By comparison, most USARC units typically return vehicles and equipment for reconstitution to the installation that is home to the maneuver element they were attached to while deployed, which could be several states away from the Reserve unit’s geographic home station. “We’ve been doing this for 3 years,” said Sergeant Roger Adkins, MST shop foreman. “Our team bonds well, and you can see it in our finished products. Whether the equipment is going back to the unit or down range, we know it’s in good condition and will meet the mark for the Soldiers to either train or fight.”

Program Results

Since USACAPOC (A) first deployed to Operation Iraqi Freedom in January 2003, the following reset, recapitalization, and reconstitution actions have been taken—

  • Reset. The MST has processed 88 vehicles and 10 generators through its reset program. Reset repairs are performed at the directorate of logistics or depot level. (The vehicles have been reset and returned to their units, and the generators are awaiting processing at the depot.)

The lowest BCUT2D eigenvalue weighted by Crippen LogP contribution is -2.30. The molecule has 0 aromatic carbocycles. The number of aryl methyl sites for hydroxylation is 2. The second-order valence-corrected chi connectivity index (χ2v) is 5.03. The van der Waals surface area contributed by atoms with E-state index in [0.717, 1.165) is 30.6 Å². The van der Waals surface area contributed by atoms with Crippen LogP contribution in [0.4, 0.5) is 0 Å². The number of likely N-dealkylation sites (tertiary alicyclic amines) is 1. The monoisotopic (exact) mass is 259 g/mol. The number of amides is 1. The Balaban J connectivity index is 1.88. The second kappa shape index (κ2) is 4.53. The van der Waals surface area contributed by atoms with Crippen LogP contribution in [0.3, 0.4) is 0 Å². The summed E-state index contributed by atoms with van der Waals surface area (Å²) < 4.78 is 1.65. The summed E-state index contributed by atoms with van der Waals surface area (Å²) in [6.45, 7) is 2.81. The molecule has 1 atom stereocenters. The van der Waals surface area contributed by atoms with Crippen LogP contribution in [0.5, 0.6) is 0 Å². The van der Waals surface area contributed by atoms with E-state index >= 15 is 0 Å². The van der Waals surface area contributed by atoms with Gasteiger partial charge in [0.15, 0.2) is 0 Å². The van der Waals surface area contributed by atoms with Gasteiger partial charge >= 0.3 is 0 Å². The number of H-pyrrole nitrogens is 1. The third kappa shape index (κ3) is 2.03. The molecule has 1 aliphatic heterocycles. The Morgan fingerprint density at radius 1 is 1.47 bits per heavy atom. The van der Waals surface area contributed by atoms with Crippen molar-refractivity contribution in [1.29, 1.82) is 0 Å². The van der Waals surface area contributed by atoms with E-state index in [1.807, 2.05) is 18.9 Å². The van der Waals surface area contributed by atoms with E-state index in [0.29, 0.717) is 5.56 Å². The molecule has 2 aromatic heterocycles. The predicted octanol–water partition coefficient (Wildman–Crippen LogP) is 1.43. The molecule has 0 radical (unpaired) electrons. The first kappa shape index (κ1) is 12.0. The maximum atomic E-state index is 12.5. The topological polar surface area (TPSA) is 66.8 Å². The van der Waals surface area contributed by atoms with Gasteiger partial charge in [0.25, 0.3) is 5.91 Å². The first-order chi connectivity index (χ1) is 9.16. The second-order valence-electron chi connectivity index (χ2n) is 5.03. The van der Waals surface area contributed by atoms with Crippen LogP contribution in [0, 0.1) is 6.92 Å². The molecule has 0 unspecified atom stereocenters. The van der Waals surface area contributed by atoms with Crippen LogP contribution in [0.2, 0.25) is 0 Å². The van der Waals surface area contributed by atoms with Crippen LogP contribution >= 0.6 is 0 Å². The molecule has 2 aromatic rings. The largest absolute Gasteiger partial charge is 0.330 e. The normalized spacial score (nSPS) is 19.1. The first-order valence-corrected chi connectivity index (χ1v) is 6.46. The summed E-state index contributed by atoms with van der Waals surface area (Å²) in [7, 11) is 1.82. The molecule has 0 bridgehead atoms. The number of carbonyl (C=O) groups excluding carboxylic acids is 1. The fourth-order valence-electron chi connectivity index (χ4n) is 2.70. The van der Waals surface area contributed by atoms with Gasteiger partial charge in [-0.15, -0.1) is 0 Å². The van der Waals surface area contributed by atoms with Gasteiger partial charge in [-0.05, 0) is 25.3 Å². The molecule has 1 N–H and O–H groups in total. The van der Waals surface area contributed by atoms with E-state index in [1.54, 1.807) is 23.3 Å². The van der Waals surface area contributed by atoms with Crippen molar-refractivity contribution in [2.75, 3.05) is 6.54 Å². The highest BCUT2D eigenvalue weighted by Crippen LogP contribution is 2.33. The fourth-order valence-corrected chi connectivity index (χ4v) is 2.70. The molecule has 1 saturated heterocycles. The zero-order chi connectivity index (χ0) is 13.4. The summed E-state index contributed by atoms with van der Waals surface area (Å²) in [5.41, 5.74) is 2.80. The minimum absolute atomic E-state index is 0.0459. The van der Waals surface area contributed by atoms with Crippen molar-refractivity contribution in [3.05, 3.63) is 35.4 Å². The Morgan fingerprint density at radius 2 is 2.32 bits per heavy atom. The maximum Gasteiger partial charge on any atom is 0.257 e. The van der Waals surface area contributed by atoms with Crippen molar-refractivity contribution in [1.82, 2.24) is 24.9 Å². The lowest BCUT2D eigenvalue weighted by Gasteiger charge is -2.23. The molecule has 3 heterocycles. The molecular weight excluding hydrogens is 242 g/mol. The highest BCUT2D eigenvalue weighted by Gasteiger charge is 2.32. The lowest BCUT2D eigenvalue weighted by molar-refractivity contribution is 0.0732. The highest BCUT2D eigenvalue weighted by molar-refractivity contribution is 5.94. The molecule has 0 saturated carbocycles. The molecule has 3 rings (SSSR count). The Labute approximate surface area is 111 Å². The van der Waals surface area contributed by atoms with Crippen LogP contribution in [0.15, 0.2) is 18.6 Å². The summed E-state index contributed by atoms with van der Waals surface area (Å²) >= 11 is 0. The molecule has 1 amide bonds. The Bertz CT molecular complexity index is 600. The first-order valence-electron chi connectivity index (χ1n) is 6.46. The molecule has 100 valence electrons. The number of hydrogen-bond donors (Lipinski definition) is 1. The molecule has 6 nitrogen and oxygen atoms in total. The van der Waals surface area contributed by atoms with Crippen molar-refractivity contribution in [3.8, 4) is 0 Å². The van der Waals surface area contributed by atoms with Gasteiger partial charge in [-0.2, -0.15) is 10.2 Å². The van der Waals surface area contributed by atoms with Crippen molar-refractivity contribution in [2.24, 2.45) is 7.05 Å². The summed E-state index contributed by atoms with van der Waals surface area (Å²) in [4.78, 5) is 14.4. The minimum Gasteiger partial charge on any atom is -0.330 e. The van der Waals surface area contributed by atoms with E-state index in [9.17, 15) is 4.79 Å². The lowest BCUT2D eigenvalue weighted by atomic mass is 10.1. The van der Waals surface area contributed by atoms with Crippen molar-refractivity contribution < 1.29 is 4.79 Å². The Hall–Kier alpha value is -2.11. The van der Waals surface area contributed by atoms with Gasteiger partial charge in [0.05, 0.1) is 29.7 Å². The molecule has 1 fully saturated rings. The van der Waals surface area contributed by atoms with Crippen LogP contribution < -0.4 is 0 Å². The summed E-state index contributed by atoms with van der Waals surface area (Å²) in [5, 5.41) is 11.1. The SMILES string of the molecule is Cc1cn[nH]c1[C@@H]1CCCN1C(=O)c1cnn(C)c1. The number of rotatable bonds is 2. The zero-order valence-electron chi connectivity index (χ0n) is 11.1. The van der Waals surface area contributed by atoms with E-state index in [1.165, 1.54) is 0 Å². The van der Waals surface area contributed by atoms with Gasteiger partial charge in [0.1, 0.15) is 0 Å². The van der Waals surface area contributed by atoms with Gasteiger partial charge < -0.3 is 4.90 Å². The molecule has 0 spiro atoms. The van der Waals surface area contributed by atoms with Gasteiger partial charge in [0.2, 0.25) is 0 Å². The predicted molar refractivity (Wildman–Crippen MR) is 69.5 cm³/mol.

• Recapitalization. More than 420 pieces have been submitted to the recapitalization program.
  • Reconstitution. The MST reconstituted more than 960 pieces of redeployed rolling stock and 10,600 pieces of nonrolling stock, most of which came from Operations Enduring Freedom and Iraqi Freedom. The success of the reconstitution site has been essential to unit readiness.

The “old” equipment—the reconditioned equipment that they take with them when they deploy—serves USACAPOC (A) Soldiers well. The reset and recapitalization programs are key to bringing the state of the equipment back to acceptable condition, but the reconditioning of equipment at the reconstitution site is the backbone of USACAPOC (A)’s preparation of equipment for future operations.
ALOG

Tina M. Beller is a public affairs specialist for the Army Civil Affairs and Psychological Operations Command (Airborne) at Fort Bragg, North Carolina. She is a graduate of the Defense Information School, the Basic Photojournalism Course, and the Public Affairs Officer Qualification Course.

Paul D. Prince is a Department of the Army intern with the Army Special Operations Command Public Affairs Office at Fort Bragg, North Carolina. He holds a bachelor’s degree in mass communication from Grambling State University.